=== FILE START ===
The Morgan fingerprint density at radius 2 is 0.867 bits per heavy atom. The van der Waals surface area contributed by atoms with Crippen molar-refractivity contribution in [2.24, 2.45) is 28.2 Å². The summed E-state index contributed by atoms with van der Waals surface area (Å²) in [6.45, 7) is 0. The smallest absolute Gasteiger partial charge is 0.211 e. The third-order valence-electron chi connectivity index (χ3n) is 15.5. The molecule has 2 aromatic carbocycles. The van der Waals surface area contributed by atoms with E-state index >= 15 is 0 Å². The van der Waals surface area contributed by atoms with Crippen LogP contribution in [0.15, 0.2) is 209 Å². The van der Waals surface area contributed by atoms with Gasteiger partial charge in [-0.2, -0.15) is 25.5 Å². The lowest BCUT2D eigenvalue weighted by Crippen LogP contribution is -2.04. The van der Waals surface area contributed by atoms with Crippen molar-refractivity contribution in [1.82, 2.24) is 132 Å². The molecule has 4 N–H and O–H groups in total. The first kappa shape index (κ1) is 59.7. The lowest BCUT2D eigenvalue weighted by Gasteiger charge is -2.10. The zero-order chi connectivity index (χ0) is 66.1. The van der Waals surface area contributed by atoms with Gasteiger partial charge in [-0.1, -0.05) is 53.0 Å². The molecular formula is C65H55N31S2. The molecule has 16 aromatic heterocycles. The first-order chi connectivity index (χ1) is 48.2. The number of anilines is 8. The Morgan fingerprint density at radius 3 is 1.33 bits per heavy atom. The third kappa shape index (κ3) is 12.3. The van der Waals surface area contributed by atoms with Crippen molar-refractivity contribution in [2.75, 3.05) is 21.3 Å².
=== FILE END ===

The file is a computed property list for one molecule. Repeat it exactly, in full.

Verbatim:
The Morgan fingerprint density at radius 2 is 0.867 bits per heavy atom. The van der Waals surface area contributed by atoms with Crippen molar-refractivity contribution in [2.24, 2.45) is 28.2 Å². The summed E-state index contributed by atoms with van der Waals surface area (Å²) in [6.45, 7) is 0. The smallest absolute Gasteiger partial charge is 0.211 e. The third-order valence-electron chi connectivity index (χ3n) is 15.5. The molecule has 2 aromatic carbocycles. The van der Waals surface area contributed by atoms with E-state index >= 15 is 0 Å². The van der Waals surface area contributed by atoms with Crippen LogP contribution in [0.15, 0.2) is 209 Å². The van der Waals surface area contributed by atoms with Gasteiger partial charge in [-0.2, -0.15) is 25.5 Å². The lowest BCUT2D eigenvalue weighted by Crippen LogP contribution is -2.04. The van der Waals surface area contributed by atoms with Crippen molar-refractivity contribution in [1.82, 2.24) is 132 Å². The molecule has 4 N–H and O–H groups in total. The first kappa shape index (κ1) is 59.7. The lowest BCUT2D eigenvalue weighted by Gasteiger charge is -2.10. The zero-order chi connectivity index (χ0) is 66.1. The van der Waals surface area contributed by atoms with Gasteiger partial charge in [-0.1, -0.05) is 53.0 Å². The molecular formula is C65H55N31S2. The molecule has 16 aromatic heterocycles. The first-order chi connectivity index (χ1) is 48.2. The number of anilines is 8. The Morgan fingerprint density at radius 3 is 1.33 bits per heavy atom. The third kappa shape index (κ3) is 12.3. The van der Waals surface area contributed by atoms with Crippen molar-refractivity contribution in [2.75, 3.05) is 21.3 Å².